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I would like to build a mobile version of my WordPress site. To avoid the problems and costs with developing for native platforms, I'd like to go for an HTML/CSS/jQuery approach that would be accessible from the Webkit browsers. The main site is already developed in WordPress, and content can be directly taken from the CMS.

I'd like the mobile version to be available from a specific URL such as www.mysite.com/mobile or mobile.mysite.com

How can I set this new URL to point to this version of the site? And how will this new URL change as I browse through the mobile site? And how can I load this URL by default when a user accesses the site from a mobile device?

Am I right to think that I can then develop this as I would make a normal theme for WordPress, with no other worry about this being meant for mobile devices rather than desktop?

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I'm leaning towards the decision to use WPTouch at this point, would be nice if any users of this plugin would confirm if it indeed covers all my requirements. –  drtanz Jan 11 '12 at 20:10
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4 Answers

up vote 2 down vote accepted

Have a look at the WordPress Mobile Pack plugin. Amongst many features, it allows you to map a (sub)domain to another theme.

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Thanks, I've also found WPTouch, which goes even further in terms of ease-of-use and rapid development potential. –  drtanz Jan 11 '12 at 20:07
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To build the theme in itself i'd recommend you jQuery Mobile. I've already used it for a few wordpress mobile sites, work great.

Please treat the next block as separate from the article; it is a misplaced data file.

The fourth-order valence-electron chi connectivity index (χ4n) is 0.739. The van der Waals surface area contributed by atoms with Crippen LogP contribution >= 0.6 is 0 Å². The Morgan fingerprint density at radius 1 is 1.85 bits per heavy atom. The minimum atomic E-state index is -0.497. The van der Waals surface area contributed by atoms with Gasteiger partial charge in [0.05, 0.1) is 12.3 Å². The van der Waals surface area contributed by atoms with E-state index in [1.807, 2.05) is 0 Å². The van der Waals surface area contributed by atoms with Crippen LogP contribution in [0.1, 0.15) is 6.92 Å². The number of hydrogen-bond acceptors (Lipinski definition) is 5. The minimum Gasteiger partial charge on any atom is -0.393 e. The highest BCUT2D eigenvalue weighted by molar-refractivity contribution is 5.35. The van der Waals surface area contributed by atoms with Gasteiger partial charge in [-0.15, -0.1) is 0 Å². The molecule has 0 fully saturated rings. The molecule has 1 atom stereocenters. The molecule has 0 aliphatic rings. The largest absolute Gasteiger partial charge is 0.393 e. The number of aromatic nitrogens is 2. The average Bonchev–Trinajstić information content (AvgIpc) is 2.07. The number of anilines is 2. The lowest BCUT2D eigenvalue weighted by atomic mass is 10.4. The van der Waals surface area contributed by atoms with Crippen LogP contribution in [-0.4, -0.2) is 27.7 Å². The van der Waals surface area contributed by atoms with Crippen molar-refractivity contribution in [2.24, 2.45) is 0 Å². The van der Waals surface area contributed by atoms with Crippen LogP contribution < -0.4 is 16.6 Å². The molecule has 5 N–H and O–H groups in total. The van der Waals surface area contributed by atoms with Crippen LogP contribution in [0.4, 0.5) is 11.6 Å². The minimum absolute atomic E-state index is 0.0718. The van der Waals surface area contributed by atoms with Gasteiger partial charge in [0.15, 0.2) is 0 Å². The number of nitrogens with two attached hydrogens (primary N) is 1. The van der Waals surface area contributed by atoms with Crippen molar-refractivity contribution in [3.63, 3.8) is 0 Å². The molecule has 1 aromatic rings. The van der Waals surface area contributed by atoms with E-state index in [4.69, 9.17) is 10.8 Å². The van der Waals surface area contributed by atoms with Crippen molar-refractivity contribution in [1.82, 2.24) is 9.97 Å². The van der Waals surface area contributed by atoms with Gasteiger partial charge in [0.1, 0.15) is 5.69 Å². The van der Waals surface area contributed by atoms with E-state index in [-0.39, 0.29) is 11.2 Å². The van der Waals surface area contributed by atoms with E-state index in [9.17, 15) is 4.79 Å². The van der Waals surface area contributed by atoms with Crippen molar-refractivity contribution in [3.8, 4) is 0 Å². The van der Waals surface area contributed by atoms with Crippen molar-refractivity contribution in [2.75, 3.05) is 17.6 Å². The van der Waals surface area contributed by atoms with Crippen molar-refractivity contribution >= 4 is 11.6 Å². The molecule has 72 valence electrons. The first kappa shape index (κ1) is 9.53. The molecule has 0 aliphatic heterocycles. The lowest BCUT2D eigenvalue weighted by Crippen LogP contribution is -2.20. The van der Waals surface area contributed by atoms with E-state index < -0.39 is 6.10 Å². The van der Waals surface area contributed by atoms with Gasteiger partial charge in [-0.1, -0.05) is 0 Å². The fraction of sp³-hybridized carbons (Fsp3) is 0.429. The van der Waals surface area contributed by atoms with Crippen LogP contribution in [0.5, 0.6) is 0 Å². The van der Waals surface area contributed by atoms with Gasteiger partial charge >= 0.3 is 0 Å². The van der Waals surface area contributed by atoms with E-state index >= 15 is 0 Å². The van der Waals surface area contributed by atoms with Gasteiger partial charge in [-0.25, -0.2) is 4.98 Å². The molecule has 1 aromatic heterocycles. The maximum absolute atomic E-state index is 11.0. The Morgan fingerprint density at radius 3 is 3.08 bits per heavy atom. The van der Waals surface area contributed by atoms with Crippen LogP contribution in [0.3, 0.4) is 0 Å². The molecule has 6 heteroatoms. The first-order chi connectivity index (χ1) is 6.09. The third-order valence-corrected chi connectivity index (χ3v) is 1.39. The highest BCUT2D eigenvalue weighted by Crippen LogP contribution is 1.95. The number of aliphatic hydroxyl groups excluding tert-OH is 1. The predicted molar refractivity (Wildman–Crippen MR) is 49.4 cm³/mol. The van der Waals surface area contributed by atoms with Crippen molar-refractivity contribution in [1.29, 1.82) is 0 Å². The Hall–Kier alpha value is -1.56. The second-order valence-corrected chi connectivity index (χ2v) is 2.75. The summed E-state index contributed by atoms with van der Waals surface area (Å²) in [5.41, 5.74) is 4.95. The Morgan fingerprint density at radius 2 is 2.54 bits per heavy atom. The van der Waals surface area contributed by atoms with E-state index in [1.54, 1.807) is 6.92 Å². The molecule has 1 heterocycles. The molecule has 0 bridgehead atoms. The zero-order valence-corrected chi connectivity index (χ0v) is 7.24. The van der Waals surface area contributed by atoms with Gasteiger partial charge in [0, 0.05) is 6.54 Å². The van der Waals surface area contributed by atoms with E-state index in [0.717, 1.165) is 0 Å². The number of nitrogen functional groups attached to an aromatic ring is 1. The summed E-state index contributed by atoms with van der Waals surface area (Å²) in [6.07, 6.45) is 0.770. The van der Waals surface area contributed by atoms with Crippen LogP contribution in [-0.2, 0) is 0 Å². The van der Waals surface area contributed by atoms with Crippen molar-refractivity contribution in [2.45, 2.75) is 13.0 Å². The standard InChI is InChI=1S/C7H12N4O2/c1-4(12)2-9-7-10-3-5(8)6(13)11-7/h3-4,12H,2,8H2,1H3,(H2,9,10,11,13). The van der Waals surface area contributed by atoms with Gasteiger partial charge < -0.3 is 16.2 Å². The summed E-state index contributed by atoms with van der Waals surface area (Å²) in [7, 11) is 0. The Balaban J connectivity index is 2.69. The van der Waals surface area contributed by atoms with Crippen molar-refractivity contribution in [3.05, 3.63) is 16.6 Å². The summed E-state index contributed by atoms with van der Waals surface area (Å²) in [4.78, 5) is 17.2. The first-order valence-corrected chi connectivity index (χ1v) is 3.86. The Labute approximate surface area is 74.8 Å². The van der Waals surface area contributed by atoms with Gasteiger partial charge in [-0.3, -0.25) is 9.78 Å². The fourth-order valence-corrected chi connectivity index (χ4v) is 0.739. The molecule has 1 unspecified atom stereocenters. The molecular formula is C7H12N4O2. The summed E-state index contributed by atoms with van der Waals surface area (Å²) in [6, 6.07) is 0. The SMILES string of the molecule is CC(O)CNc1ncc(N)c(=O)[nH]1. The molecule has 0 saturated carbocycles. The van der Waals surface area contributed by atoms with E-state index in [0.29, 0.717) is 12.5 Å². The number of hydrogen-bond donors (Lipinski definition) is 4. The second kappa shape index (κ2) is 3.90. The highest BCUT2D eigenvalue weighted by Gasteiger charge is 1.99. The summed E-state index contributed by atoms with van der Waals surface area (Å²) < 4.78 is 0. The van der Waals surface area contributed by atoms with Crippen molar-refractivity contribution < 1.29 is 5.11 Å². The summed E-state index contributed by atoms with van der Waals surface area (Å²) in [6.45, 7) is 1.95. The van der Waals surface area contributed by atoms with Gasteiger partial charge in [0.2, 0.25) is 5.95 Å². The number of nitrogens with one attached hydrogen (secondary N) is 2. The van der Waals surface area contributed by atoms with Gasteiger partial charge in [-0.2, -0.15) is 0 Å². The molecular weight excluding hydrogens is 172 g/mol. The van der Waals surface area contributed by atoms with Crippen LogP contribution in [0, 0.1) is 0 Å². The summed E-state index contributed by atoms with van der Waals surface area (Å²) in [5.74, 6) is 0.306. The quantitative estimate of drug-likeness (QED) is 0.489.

You can then use a plugin like WPtap Mobile Detector to automatically redirect the mobile users to the mobile theme that you've created. This will let them navigate with the same urls as desktop version but through the mobile architecture you've set in the theme.

About the mobile domain like mobile.mysite.com going directly to the mobile version from any device, i don't see yet how we can implement this in a wordpress site.

Hope it helps.

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Thanks will definitely be looking into this. –  drtanz Jan 11 '12 at 20:08
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For the detection and redirection part, www.handsetdetection.com can help you create a seamless rule that you can implement depending on what you require.

To show you how simple it is to set things up you can check this out: How to Add a Site Profile in Handset Detection

I Hope this helps.

Cheers!

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Your question conflicts slightly. I get the feeling you don't necessarily want a mobile site, but a mobile-optimized or responsive website. This would mean however that you wouldn't need another subdomain or separate directory, your site would just adapt to the device width. Your development steps are more or less minimal (and would take a day or so).

Start off by adapting a flexible/responsive grid as your CSS framework (i.e. 1140 Grid). A number of these already have media queries built-in to handle typical device widths (i.e. Desktop -> Tablet -> Smartphone). At this point, you just need to test, test, test. There's no easy way around it, and within each respective device width change (i.e. CSS media queries), you'll need to decide how you want to change the CSS there (i.e. adding 'display:none' to unnecessary widgets for smartphone users, etc.).

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Thanks that is an approach I'll be using for new websites, this just happens to be an older site which has already been completed, and it's not worth redoing at this stage, we just need something to make it more mobile-friendly. WPTouch seems to be the quickest way to achieve our goals, from what I've seen. –  drtanz Jan 11 '12 at 20:09
    
To be honest, switching out some of the top-level CSS containers or just making them mobile-friendly will probably take the same amount of time as configuring and getting a 3rd party plug-in just "right". WPTouch certainly has its limits when trying to convey your brand/site design, but I haven't seen the site so it's hard to judge for sure. –  Noel Tock Jan 11 '12 at 21:23
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